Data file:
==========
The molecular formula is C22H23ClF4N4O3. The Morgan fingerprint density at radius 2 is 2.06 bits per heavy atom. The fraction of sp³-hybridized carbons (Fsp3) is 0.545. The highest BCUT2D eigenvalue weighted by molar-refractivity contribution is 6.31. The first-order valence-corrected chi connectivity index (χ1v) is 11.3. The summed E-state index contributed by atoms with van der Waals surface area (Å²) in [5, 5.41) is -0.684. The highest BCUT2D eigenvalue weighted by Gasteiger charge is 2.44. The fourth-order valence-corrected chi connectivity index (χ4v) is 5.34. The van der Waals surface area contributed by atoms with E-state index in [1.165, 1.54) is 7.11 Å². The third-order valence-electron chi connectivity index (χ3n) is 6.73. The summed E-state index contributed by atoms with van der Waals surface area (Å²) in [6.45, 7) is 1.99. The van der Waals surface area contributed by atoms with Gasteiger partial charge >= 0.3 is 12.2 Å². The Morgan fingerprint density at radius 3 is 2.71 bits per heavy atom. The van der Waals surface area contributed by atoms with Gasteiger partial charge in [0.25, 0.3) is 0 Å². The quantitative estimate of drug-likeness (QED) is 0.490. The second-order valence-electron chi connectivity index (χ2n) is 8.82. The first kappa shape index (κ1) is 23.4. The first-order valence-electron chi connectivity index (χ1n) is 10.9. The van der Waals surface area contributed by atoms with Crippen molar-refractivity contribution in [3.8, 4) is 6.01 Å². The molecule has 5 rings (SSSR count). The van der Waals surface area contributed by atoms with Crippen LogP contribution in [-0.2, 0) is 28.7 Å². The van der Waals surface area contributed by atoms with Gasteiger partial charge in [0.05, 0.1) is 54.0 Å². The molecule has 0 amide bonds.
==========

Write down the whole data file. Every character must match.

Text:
The molecular formula is C22H23ClF4N4O3. The Morgan fingerprint density at radius 2 is 2.06 bits per heavy atom. The fraction of sp³-hybridized carbons (Fsp3) is 0.545. The highest BCUT2D eigenvalue weighted by molar-refractivity contribution is 6.31. The first-order valence-corrected chi connectivity index (χ1v) is 11.3. The summed E-state index contributed by atoms with van der Waals surface area (Å²) in [5, 5.41) is -0.684. The highest BCUT2D eigenvalue weighted by Gasteiger charge is 2.44. The fourth-order valence-corrected chi connectivity index (χ4v) is 5.34. The van der Waals surface area contributed by atoms with E-state index in [1.165, 1.54) is 7.11 Å². The third-order valence-electron chi connectivity index (χ3n) is 6.73. The summed E-state index contributed by atoms with van der Waals surface area (Å²) in [6.45, 7) is 1.99. The van der Waals surface area contributed by atoms with Gasteiger partial charge >= 0.3 is 12.2 Å². The Morgan fingerprint density at radius 3 is 2.71 bits per heavy atom. The van der Waals surface area contributed by atoms with Gasteiger partial charge in [0.25, 0.3) is 0 Å². The quantitative estimate of drug-likeness (QED) is 0.490. The second-order valence-electron chi connectivity index (χ2n) is 8.82. The first kappa shape index (κ1) is 23.4. The first-order valence-electron chi connectivity index (χ1n) is 10.9. The van der Waals surface area contributed by atoms with Crippen molar-refractivity contribution in [3.8, 4) is 6.01 Å². The molecule has 5 rings (SSSR count). The van der Waals surface area contributed by atoms with Crippen LogP contribution in [-0.2, 0) is 28.7 Å². The van der Waals surface area contributed by atoms with Gasteiger partial charge in [0.05, 0.1) is 54.0 Å². The molecule has 0 amide bonds.